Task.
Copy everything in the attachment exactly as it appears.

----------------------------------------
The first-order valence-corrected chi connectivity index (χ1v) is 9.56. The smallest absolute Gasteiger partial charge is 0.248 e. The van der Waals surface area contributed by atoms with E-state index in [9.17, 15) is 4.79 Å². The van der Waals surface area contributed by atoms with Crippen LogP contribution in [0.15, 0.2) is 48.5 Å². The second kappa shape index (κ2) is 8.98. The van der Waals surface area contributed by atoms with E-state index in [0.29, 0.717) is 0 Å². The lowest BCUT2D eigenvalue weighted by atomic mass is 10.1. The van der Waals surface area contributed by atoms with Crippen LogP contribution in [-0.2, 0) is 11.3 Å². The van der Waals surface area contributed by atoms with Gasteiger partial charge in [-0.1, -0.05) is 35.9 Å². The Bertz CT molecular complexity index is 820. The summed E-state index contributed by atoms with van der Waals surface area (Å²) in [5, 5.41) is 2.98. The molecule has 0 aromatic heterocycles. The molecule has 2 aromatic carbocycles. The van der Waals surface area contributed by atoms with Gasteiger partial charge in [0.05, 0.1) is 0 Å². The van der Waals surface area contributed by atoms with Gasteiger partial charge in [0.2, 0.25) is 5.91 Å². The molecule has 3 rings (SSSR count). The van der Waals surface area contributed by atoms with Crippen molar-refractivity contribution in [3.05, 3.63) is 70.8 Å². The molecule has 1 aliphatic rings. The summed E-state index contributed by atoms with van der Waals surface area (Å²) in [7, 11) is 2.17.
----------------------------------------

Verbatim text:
The first-order valence-corrected chi connectivity index (χ1v) is 9.56. The smallest absolute Gasteiger partial charge is 0.248 e. The van der Waals surface area contributed by atoms with E-state index in [9.17, 15) is 4.79 Å². The van der Waals surface area contributed by atoms with Crippen LogP contribution in [0.15, 0.2) is 48.5 Å². The second kappa shape index (κ2) is 8.98. The van der Waals surface area contributed by atoms with E-state index in [0.29, 0.717) is 0 Å². The lowest BCUT2D eigenvalue weighted by atomic mass is 10.1. The van der Waals surface area contributed by atoms with Crippen LogP contribution in [-0.2, 0) is 11.3 Å². The van der Waals surface area contributed by atoms with Gasteiger partial charge in [-0.1, -0.05) is 35.9 Å². The Bertz CT molecular complexity index is 820. The summed E-state index contributed by atoms with van der Waals surface area (Å²) in [5, 5.41) is 2.98. The molecule has 0 aromatic heterocycles. The molecule has 2 aromatic carbocycles. The van der Waals surface area contributed by atoms with Gasteiger partial charge in [0.05, 0.1) is 0 Å². The van der Waals surface area contributed by atoms with Gasteiger partial charge in [0.2, 0.25) is 5.91 Å². The molecule has 3 rings (SSSR count). The van der Waals surface area contributed by atoms with Crippen molar-refractivity contribution in [3.05, 3.63) is 70.8 Å². The molecule has 1 aliphatic rings. The summed E-state index contributed by atoms with van der Waals surface area (Å²) in [7, 11) is 2.17.